CS: Would you rather we hide what we’re about? From all I can gather from your blog, what you don’t like is that parecon gets talked about, on any significant scale, much less a book that has so far sold maybe 1000 copies. You have yet, in this entire blog, state what explicitly you don’t like about parecon. Just because something is talked about or has visibility does not mean it is bad. And it certainly doesn’t mean that something is bad simply because people who hold that view can advocate it, debate it, talk about it, etc. To say something was bad just because of that, or to want to shut it down, is sectarian, and actually very disruptive of our social movements progress for it curbs discussion of critically assessing past and present social movements in order to offer vision and strategy for the future. Additionally, have you looked at the range of opinion on vision and strategy on ZNet? Aside from the general lack of vision and strategy material, there are Marxist, Leninist, Trotskyist, anarchist, primitivist, autonomist, feminist, nationalist, and all kinds stuff on ZNet, of which, parecon and participatory society vision, is probably the least, and much that I in particular don’t agree with—yet I post anyway… Yes, we have pages dedicated to parecon and participatory society, but there are also debates pages, and many other place and topic pages, forums, and blogs, that host others ideas and exchanges between proponents of many different views. Do you know of any other online outlet that facilitates that kind of exchange? Perhaps there are some, I can think of a few on a smaller scale, but it needs to happen more not less. And those other outlets that do, well…, I think it is obvious that we run much more by them than you’ll find in their outlets by us explaining parecon or participatory society.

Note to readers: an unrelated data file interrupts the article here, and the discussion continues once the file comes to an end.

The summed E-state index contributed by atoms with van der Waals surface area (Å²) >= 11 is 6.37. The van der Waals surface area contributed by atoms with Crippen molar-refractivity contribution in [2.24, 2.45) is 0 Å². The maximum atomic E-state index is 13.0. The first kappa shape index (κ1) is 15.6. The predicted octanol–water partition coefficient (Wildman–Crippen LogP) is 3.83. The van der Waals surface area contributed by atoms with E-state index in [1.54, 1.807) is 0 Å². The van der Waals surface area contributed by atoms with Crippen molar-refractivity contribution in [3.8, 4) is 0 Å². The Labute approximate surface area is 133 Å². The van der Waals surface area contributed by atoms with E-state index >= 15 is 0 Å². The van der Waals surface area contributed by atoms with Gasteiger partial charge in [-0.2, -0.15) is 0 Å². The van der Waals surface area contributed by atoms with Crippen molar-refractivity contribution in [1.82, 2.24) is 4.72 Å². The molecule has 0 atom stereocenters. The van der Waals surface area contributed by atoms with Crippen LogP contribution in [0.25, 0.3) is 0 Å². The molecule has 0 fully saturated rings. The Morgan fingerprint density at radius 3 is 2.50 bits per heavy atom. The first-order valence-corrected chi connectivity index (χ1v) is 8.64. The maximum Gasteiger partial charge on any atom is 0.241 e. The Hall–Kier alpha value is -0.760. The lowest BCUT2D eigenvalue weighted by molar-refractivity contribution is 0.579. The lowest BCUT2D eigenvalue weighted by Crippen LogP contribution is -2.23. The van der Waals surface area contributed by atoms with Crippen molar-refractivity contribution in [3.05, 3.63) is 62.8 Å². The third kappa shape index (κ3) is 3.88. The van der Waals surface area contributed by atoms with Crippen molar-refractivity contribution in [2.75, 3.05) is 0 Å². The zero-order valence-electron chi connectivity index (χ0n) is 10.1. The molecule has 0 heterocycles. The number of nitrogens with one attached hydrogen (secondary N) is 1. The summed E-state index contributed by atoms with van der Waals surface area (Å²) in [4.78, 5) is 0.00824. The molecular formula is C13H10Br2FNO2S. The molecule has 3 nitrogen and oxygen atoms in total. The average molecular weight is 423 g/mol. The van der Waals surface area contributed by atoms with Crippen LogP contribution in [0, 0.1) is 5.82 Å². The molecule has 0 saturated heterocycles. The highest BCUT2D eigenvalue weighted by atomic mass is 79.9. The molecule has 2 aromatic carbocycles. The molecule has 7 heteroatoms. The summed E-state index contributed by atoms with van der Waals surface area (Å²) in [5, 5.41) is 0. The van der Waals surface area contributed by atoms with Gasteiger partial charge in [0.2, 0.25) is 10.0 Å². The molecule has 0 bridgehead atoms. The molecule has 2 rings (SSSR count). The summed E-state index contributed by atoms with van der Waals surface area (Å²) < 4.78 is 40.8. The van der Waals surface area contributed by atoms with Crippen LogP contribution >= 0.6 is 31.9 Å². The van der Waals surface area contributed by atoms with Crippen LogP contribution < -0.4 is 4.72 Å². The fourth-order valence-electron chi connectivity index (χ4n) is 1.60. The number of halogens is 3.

JM: It’s not fair to people with other perspectives on what a just society is and what you need to do to get there to plug ParEcon constantly like that, and to even publish dialogues trying to justify ParEcon over other ideologies instead of just making room and publishing articles based on them as interesting fellow alternatives.
CS: So this is all about advocating parecon? Anyone can advocate their own views and many people do, on many different websites, including Z, and in many different journals, magazines, etc. Anyone can say, write, organize for, etc. what they think is good. Why pick out Z? Because it is visible? Is it fair to say at all what you might believe, to discuss and debate differing opinion and ideas? To try and develop shared ideas and goals? What is not fair about that? That would be taking people seriously, which is what we need more of, not only in this blog, but also in our movements.
JM: Save your money if you don’t want to just get Michael Albert repackaged.
CS: Or get the book if you are interested in what the actual vision may be, its institutional features, proposed material and social relations and outcomes, the wide array of contributions, differences, and shared ideas, and if you yourself would like to help elaborate on these proposals…